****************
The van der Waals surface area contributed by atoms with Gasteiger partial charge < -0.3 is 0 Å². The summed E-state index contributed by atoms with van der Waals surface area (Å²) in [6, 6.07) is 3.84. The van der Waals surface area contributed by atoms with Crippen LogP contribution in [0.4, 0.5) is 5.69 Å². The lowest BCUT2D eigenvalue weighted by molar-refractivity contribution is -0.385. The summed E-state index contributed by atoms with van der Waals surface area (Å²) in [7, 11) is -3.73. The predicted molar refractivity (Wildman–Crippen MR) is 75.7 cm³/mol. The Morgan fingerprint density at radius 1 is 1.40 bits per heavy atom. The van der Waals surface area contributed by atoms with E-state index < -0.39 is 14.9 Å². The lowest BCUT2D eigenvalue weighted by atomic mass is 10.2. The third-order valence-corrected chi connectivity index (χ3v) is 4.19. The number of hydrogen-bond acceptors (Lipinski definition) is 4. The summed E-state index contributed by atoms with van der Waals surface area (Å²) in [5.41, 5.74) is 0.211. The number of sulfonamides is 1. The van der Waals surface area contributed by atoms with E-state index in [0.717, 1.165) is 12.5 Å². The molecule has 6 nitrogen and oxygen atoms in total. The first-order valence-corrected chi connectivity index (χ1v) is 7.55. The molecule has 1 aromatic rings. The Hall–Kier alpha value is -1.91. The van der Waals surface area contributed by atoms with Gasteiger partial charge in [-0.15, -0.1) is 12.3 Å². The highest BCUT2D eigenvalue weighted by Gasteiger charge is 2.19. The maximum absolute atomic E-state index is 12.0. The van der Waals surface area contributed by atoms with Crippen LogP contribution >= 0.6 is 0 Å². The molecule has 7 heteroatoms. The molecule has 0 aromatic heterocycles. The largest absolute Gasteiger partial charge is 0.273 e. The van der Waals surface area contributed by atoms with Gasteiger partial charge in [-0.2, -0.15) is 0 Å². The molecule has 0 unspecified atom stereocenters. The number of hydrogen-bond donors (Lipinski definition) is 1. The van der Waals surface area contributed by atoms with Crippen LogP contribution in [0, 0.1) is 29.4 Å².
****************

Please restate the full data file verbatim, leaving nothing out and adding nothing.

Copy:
The van der Waals surface area contributed by atoms with Gasteiger partial charge < -0.3 is 0 Å². The summed E-state index contributed by atoms with van der Waals surface area (Å²) in [6, 6.07) is 3.84. The van der Waals surface area contributed by atoms with Crippen LogP contribution in [0.4, 0.5) is 5.69 Å². The lowest BCUT2D eigenvalue weighted by molar-refractivity contribution is -0.385. The summed E-state index contributed by atoms with van der Waals surface area (Å²) in [7, 11) is -3.73. The predicted molar refractivity (Wildman–Crippen MR) is 75.7 cm³/mol. The Morgan fingerprint density at radius 1 is 1.40 bits per heavy atom. The van der Waals surface area contributed by atoms with E-state index < -0.39 is 14.9 Å². The lowest BCUT2D eigenvalue weighted by atomic mass is 10.2. The third-order valence-corrected chi connectivity index (χ3v) is 4.19. The number of hydrogen-bond acceptors (Lipinski definition) is 4. The summed E-state index contributed by atoms with van der Waals surface area (Å²) in [5.41, 5.74) is 0.211. The number of sulfonamides is 1. The van der Waals surface area contributed by atoms with E-state index in [0.717, 1.165) is 12.5 Å². The molecule has 6 nitrogen and oxygen atoms in total. The first-order valence-corrected chi connectivity index (χ1v) is 7.55. The molecule has 1 aromatic rings. The Hall–Kier alpha value is -1.91. The van der Waals surface area contributed by atoms with Gasteiger partial charge in [-0.15, -0.1) is 12.3 Å². The highest BCUT2D eigenvalue weighted by Gasteiger charge is 2.19. The maximum absolute atomic E-state index is 12.0. The van der Waals surface area contributed by atoms with Crippen LogP contribution >= 0.6 is 0 Å². The molecule has 7 heteroatoms. The molecule has 0 aromatic heterocycles. The largest absolute Gasteiger partial charge is 0.273 e. The van der Waals surface area contributed by atoms with Gasteiger partial charge in [-0.2, -0.15) is 0 Å². The molecule has 0 unspecified atom stereocenters. The number of hydrogen-bond donors (Lipinski definition) is 1. The van der Waals surface area contributed by atoms with Crippen LogP contribution in [0, 0.1) is 29.4 Å².